It might never have happened. Planned Parenthood just made it to its 100th anniversary despite what may have been its hardest year ever. Hillary Clinton just clinched the Democratic nomination after a long and sometimes bruising obstacle course years in the making.
On Friday, the two met for Clinton’s first general election address, and the timing seemed only fitting.
“As president, I will always have your back,” Clinton told the assembled activists. She unapologetically proclaimed support for abortion rights: “Defending women’s health means defending access to abortion – not just in theory, but in reality.” She called for the expansion of Planned Parenthood’s funding for nonabortion women’s health services and for federal funding of abortion, and she name-checked transgender health issues and reproductive justice activists. In a room that was rapt and grateful, she fluently spoke their language.
Both Clinton and Planned Parenthood had come a long way to reach that moment, and not just because Clinton had run before for the Democratic nomination and lost; or because she weathered a strong challenge from Bernie Sanders; or because of any number of scandals, real or perceived, hers or those of the people around her.
Though Clinton has always voted in favor of access to abortion and contraception, a decade ago, she infuriated women’s health advocates by using gauzy “common ground” language on abortion that they saw as unilaterally disarming in the face of attacks. Back then in 2005, she called abortion “a sad, even tragic choice to many, many women,” which activists saw as stigmatizing patients and adopting the framing of the right, which often justifies restrictions on abortion by saying they protect women.
That's not what she said Friday. “We know that restricting access doesn’t make women less likely to end a pregnancy,” Clinton said. “It just makes abortion less safe. And that then threatens women’s lives.” She lauded comprehensive sex education and affordable, effective contraception in lowering the unintended pregnancy rate.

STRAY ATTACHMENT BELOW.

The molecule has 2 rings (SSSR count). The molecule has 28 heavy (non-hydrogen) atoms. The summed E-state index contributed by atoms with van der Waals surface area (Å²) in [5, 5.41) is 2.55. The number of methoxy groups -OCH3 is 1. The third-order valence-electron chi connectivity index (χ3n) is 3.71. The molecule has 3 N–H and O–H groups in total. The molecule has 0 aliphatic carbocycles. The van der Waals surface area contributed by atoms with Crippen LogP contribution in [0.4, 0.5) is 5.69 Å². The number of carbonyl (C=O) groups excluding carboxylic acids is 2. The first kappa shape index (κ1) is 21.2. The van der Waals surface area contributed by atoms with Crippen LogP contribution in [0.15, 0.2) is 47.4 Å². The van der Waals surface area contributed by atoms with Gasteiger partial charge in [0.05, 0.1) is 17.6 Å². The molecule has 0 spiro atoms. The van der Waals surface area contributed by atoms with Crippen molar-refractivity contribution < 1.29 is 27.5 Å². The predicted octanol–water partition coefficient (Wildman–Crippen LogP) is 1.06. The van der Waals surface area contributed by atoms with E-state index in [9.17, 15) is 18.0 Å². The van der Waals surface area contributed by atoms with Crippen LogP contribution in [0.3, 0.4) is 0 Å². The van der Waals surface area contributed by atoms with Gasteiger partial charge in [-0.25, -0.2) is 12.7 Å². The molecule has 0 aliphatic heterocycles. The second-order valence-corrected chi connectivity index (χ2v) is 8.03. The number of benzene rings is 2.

It was a testament to activists in favor of abortion rights who have pushed Democrats to draw clear lines on the issue, a process that has been mirrored on the right as Republicans respond to their grassroots by calling for Planned Parenthood's defunding and broader bans on abortion. It's also harder to talk common ground as hundreds of restrictions on the procedure proliferate in the states and the Affordable Care Act's efforts to expand birth control coverage provision are mired in court battles brought by religious objectors.
As for Planned Parenthood, it has survived a decades-long campaign, sometimes a violent one, to force it out of business. In the last 11 months alone, it has been accused, via secretly recorded videos of its staff made by anti-abortion activists, of trafficking in fetal parts. (Clinton initially described the videos as "disturbing.") In November, a gunman stormed a Colorado Springs Planned Parenthood and killed three people, rambling to police afterwards about “baby parts.” About a dozen states have blocked the group from using public funds to provide services, over which it is mired in litigation. Every single Republican presidential candidate took aim at them, including Donald Trump.
Most of these battles are ongoing, but in several key ways, Planned Parenthood has weathered the storm. No state investigation into its fetal tissue donation has yielded any evidence of wrongdoing. A Texas grand jury that was convened to investigate the women's health provider instead indicted the creators of the videos, who also face numerous civil lawsuits, including from Planned Parenthood. In the face of President Barack Obama's refusal to sign a budget that defunded Planned Parenthood, congressional Republicans backed off. State affiliates are fighting their defunding in court. Planned Parenthood still faces an ongoing, GOP-led House select committee not unlike the Benghazi-focused one that hauled Clinton before it and was unable to break her cool. But the proof that the right has so far failed to marginalize Planned Parenthood as a political force, as ACORN was when its employees were also secretly recorded, was in Clinton's presence Friday.
Not that things have ever been easy for the health provider and political advocacy group. As Clinton herself said, "Just think when Planned Parenthood was founded, women couldn’t vote or serve on juries in most states. It was illegal even to provide information about birth control, let alone prescribe it." And of course, a woman couldn't be, never was, her party's nominee for president, let alone in a way that was so unapologetically feminist in rhetoric and policy focus. Some things haven't changed, but that has.